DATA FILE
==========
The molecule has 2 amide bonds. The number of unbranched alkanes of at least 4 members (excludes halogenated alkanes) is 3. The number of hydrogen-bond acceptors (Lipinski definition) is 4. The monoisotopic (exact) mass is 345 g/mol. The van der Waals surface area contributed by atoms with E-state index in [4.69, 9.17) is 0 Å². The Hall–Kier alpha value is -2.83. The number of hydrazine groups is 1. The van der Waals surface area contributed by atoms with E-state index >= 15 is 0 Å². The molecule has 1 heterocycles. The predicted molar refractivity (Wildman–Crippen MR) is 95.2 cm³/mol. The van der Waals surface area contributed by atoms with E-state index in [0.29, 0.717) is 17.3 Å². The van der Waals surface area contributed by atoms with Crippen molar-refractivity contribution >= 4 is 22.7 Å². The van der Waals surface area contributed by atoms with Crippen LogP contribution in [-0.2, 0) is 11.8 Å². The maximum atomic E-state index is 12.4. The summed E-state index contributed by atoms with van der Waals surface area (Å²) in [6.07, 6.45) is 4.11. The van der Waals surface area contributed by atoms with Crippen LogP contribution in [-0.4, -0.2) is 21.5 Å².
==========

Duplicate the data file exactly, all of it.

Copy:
The molecule has 2 amide bonds. The number of unbranched alkanes of at least 4 members (excludes halogenated alkanes) is 3. The number of hydrogen-bond acceptors (Lipinski definition) is 4. The monoisotopic (exact) mass is 345 g/mol. The van der Waals surface area contributed by atoms with E-state index in [4.69, 9.17) is 0 Å². The Hall–Kier alpha value is -2.83. The number of hydrazine groups is 1. The van der Waals surface area contributed by atoms with E-state index >= 15 is 0 Å². The molecule has 1 heterocycles. The predicted molar refractivity (Wildman–Crippen MR) is 95.2 cm³/mol. The van der Waals surface area contributed by atoms with E-state index in [0.29, 0.717) is 17.3 Å². The van der Waals surface area contributed by atoms with Crippen molar-refractivity contribution >= 4 is 22.7 Å². The van der Waals surface area contributed by atoms with Crippen LogP contribution in [-0.2, 0) is 11.8 Å². The maximum atomic E-state index is 12.4. The summed E-state index contributed by atoms with van der Waals surface area (Å²) in [6.07, 6.45) is 4.11. The van der Waals surface area contributed by atoms with Crippen LogP contribution in [-0.4, -0.2) is 21.5 Å².